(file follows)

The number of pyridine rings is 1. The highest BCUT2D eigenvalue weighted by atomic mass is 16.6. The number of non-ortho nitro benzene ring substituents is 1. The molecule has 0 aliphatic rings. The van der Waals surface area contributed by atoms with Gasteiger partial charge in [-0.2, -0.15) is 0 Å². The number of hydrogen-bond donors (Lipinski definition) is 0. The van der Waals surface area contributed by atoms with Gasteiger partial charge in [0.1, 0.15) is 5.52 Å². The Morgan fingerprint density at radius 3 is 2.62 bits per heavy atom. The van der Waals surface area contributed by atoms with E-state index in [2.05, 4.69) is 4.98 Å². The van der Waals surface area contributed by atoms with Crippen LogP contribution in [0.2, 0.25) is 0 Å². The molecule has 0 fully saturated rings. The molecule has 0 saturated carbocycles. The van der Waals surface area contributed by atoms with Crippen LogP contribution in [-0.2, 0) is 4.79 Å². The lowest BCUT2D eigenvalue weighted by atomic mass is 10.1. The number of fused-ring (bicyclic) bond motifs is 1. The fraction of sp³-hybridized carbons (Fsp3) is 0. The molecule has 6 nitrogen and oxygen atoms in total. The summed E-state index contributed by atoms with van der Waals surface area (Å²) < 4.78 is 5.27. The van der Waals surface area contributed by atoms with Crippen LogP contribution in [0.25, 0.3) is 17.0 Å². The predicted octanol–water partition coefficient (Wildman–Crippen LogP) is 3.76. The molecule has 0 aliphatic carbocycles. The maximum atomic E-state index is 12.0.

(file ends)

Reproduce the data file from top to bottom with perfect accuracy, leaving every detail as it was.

The number of pyridine rings is 1. The highest BCUT2D eigenvalue weighted by atomic mass is 16.6. The number of non-ortho nitro benzene ring substituents is 1. The molecule has 0 aliphatic rings. The van der Waals surface area contributed by atoms with Gasteiger partial charge in [-0.2, -0.15) is 0 Å². The number of hydrogen-bond donors (Lipinski definition) is 0. The van der Waals surface area contributed by atoms with Gasteiger partial charge in [0.1, 0.15) is 5.52 Å². The Morgan fingerprint density at radius 3 is 2.62 bits per heavy atom. The van der Waals surface area contributed by atoms with E-state index in [2.05, 4.69) is 4.98 Å². The van der Waals surface area contributed by atoms with Crippen LogP contribution in [0.2, 0.25) is 0 Å². The molecule has 0 fully saturated rings. The molecule has 0 saturated carbocycles. The van der Waals surface area contributed by atoms with Crippen LogP contribution in [-0.2, 0) is 4.79 Å². The lowest BCUT2D eigenvalue weighted by atomic mass is 10.1. The number of fused-ring (bicyclic) bond motifs is 1. The fraction of sp³-hybridized carbons (Fsp3) is 0. The molecule has 6 nitrogen and oxygen atoms in total. The summed E-state index contributed by atoms with van der Waals surface area (Å²) < 4.78 is 5.27. The van der Waals surface area contributed by atoms with Crippen LogP contribution in [0.25, 0.3) is 17.0 Å². The predicted octanol–water partition coefficient (Wildman–Crippen LogP) is 3.76. The molecule has 0 aliphatic carbocycles. The maximum atomic E-state index is 12.0.